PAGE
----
A man in a therapy session

Let's talk about cancer: looking after your mind

Looking after our mental wellbeing is important throughout life, but is especially important if we ourselves, or those close to us, are going through investigations to confirm or exclude cancer or have been diagnosed with cancer.

Read on for top tips to help you optimise your mental wellbeing. 

The impacts

Cancer and any associated symptoms, cancer treatment and any associated side-effects, living with or beyond cancer can all have a significant impact on the mental wellbeing of you or and those close to you.

Everyone’s cancer journey will be personal and unique; but engaging in activities that can improve mental wellbeing can be helpful for our overall health and quality of life during this challenging time.

Does your mindset matter?

Research suggests that your mindset during this journey is important. Talking about your feelings can help improve optimism. Engaging with a support group can help you understanding your cancer and reduce tension, anxiety and depression. Psychotherapy has also been shown to improve feelings of happiness, pleasure, commitment and character strengths of those living with a cancer diagnosis.

Having an adaptive mindset can help you deal with the stresses of going through a cancer diagnosis or treatment or living with or beyond cancer.

Meditation is one tool that can be used to help relieve some cancer and cancer treatment-related symptoms, helping to improve your quality of life. Benefits can include: improving your mood and concentration and boosting your immune system, all of which can have positive effects on symptoms and side effects of treatment. There are many ways to meditate such as; visualisation and guided imagery, Mindfulness Based Stress Reduction (MBSR), prayerful meditation and focused meditation.

Looking after your mind on this journey

Focusing on you and your mindset is important to help yourself remain as positive as you can.

Take a look at these ideas that might help…

  • Focus on what you can control. For example, although you’re unable to control the outcome of tests or treatments, you can prepare yourself prior by collecting the relevant information, speaking to healthcare professionals you trust and ensuring you participate in all decisions. Think about what you want to do with your time, when and who else you’d like to involve – making plans you have control over can be helpful.
  • Have a good support network. Support from family, friends and colleagues can improve our mental wellbeing. Use support groups and charities to gain extra support for yourself and those close to you. Talking and hearing from others who are experiencing something similar to you can reduce feelings of isolation.
  • Keep doing the things you enjoy. Continuing with hobbies during and after treatment can provide a sense of escape and can help to foster positive emotions. For some people, having a daily routine can help, for example continue going to work and having colleagues around you. Some say this can aid recovery.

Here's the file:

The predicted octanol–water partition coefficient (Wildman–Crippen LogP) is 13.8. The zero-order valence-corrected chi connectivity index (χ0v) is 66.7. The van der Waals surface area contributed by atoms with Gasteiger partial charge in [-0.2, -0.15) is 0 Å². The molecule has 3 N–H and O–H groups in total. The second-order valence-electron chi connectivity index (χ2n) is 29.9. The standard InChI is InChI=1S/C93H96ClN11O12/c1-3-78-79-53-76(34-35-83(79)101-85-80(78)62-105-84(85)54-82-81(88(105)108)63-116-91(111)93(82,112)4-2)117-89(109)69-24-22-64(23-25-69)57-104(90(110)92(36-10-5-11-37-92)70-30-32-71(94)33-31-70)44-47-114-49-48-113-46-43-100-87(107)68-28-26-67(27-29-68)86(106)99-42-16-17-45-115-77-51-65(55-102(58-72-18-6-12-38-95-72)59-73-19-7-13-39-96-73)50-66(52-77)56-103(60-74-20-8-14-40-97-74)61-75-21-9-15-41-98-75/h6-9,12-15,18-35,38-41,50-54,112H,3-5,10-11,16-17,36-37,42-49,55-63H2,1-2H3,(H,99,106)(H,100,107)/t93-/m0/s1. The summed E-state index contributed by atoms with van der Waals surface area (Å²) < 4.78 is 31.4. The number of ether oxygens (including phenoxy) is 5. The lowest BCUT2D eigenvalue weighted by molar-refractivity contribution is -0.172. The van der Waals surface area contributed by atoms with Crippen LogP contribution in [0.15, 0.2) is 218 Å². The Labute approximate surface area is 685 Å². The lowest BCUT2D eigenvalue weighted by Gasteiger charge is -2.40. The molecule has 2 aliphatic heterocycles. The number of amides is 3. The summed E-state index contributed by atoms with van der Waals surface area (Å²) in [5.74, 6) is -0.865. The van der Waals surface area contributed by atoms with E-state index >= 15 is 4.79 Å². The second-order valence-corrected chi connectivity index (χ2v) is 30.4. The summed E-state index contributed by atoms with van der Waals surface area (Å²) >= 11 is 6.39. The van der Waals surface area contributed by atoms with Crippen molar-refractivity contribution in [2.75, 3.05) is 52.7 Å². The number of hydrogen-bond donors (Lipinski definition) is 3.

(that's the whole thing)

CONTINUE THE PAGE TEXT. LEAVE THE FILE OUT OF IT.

• Nurture yourself by trying something new. This might be a great opportunity to take a step back and think about your values and passions. Is there something you want to start doing or pick up again? May be if you’ve never tried meditation, now is the time to give it a go!
  • For any appointments, make the wait time more manageable. Have something so you can listen to music or watch programmes, read your favourite book or magazine or a notepad or colouring book to pass the time.
  • Set yourself some weekly goals. Having goals each week can help give you something to focus on and give yourself some purpose. It will also give you a sense of achievement throughout the week when you can tick off a goal. See here for Paul's story.
  • Try to be as positive as you can. this can help you remain motivated and create and maintain positive emotions. Remember though, all your feelings are valid, and it is okay and normal to have your down days. However, if you are worried about anxiety or depression, please speak to a healthcare professional or someone you trust.
  • Attitude of gratitude. Find those silver linings as often as you feel able. What has improved or grown during this experience? Is it your relationships? Appreciation for the little things? Whatever it is, recording this somewhere; on your phone or in a notebook can help to remind you of the good that is still around you.

Top tips

Think about your mindset, having a more positive outlook is beneficial for your health and quality of life.

Try to continue to do the things you enjoy with your friends, family or alone.

Try something new, like meditation or set a new goal. Give yourself a variety of things to look forward to.

Empower yourself during this difficult time. It's ok to feel your emotions. They are all valid. Talk and get support if needed.


Cancer and Mental Health: the Public Health Challenge (2017) Retrieved here

Your Mindset. (2021). Cancer and Careers. Retrieved here

Spiegel, D., 2012. Mind matters in cancer survival. Psycho‐Oncology, 21(6), pp.588-593. Retrieved here

Impact of Attitudes and Feelings on Cancer (2021) Retrieved here

Pauls story: Mental Health and Coping Strategies. (2021) Retrieved here

Meibodi, R.P., Meftagh, S.D. and Shahangian, S.S., 2021. The effect of positive psychotherapy on happiness and character strength in cancer patients. Journal of Education and Health Promotion, 10. 

Zion, S.R., Schapira, L. and Crum, A.J., 2019. Targeting mindsets, not just tumors. Trends in cancer, 5(10), pp.573-576. Retrieved here

Meditation (2019) Retrieved here